Curator's Corner

Compassion in Art, part 2

By Karl Cole, posted on Oct 30, 2018

My Compassion in Art series continues with a look at the subject in photography.

Consuelo Kanaga (1894–1978, US), Untitled, 1930s.
Consuelo Kanaga (1894–1978, US), Untitled, 1930s. Gelatin silver print on paper, 4 1/8" x 3 ½" (10.5 x 8.9 cm). Image © 2018 Brooklyn Museum, Brooklyn, NY. (BMA-1446)


Like Dorothea Lange (1895–1965), Berenice Abbott (1898–1991), and Margaret Bourke-White (1904–1971), Consuelo Kanaga was an important documentary photographer in the middle of the 20th century. Unlike her contemporaries, despite a successful career of sixty years, Kanaga received little public acclaim or critical success in her lifetime. Her political and social ideologies guided her art. At a time when most social commentary in photography involved images meant to shock the viewer into action, Kanaga's images seduced the viewer with careful composition, intuitive cropping, and reframing.

Kanaga moved from San Francisco to New York in the 1920s. When first in New York, Kanaga became interested in documenting urban poverty and deprivation. At the same time that she was producing pleasing portraits of middle-class people to support herself, she was also creating sympathetic portraits of the inner-city poor.

The Great Depression (1929–1940) provided Kanaga with ample subject matter in terms of people left with nothing and nowhere to go. Her intent in her documentary photographs was to give the public something to think about to prevent poverty, not to shock or shame them. By choosing a close-up on the man on the bench, her point could hardly be considered subtly accomplished.


Zoe Strauss (born 1970, US), Gunshot in the Leg on Gurney, Philadelphia, 2007/2011.
Zoe Strauss (born 1970, US), Gunshot in the Leg on Gurney, Philadelphia, 2007/2011. Inkjet print on paper, 12" x 18" (30.5 x 45.9 cm). Philadelphia Museum of Art. © 2018 Zoe Strauss. (PMA-7364)


Zoe Strauss is a native of Philadelphia. Previously known for her public art happenings and installations, Strauss took up photography in 2000, when she embarked on a ten-year project called Under I-95. She went all-in, devoting her life to the project, and came out the other side an elected member of the famed Magnum Photos cooperative.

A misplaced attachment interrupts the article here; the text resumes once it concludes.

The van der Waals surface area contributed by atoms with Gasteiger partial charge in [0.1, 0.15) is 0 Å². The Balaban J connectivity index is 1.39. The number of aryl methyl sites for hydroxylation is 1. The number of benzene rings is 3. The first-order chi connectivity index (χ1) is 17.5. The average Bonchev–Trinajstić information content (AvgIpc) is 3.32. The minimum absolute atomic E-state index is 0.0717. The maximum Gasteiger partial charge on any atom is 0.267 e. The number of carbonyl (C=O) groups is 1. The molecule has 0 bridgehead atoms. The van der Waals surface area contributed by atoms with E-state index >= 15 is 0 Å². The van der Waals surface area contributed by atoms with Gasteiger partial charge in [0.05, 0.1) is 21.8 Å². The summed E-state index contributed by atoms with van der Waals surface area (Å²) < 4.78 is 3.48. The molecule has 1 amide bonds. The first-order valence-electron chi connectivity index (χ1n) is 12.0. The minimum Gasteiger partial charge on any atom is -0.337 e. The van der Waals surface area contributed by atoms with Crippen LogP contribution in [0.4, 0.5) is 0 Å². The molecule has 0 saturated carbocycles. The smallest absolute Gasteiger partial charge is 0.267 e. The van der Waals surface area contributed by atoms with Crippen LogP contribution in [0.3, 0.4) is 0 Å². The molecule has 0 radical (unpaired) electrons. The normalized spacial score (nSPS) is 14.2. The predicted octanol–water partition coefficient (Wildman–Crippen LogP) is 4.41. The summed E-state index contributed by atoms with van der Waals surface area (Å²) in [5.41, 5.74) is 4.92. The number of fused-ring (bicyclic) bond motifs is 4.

An epic, open-ended narrative in photographs “about the beauty and struggle of everyday life,” Under I-95 hinged on an annual, one-day exhibition of Strauss’s street photography—in the form of color photocopies priced at five dollars each—on the concrete pillars under an elevated section of Interstate 95 in South Philadelphia. Although she has photographed in other cities and countries, Strauss continues to document the everyday people in neighborhoods of Philadelphia.

Strauss’ work is reflective of the sophisticated evolution of the Snapshot Aesthetic style of photography. The style flowered during the 1960s in the hands of such artists as Diane Arbus (1923–1971) and Garry Winogrand (1928–1984). It mimicked the candid, un-posed, spur-of-the-moment pictures taken by amateurs and middle-class families. Interestingly, between the 1960s and the 2000s, the style has been refined to subtly reveal psychological investigation by the photographer.

What more disturbing element for Strauss to document than the out-of-control gun violence in the US? When you wake up every night at 2 am and hear gun fire in the neighborhood, then that is not a good thing. Unfortunately, as Strauss points out in this photograph, Americans seem to take gun violence casually, even when they are the victim themselves

Read part one, Compassion in Art (Printmaking).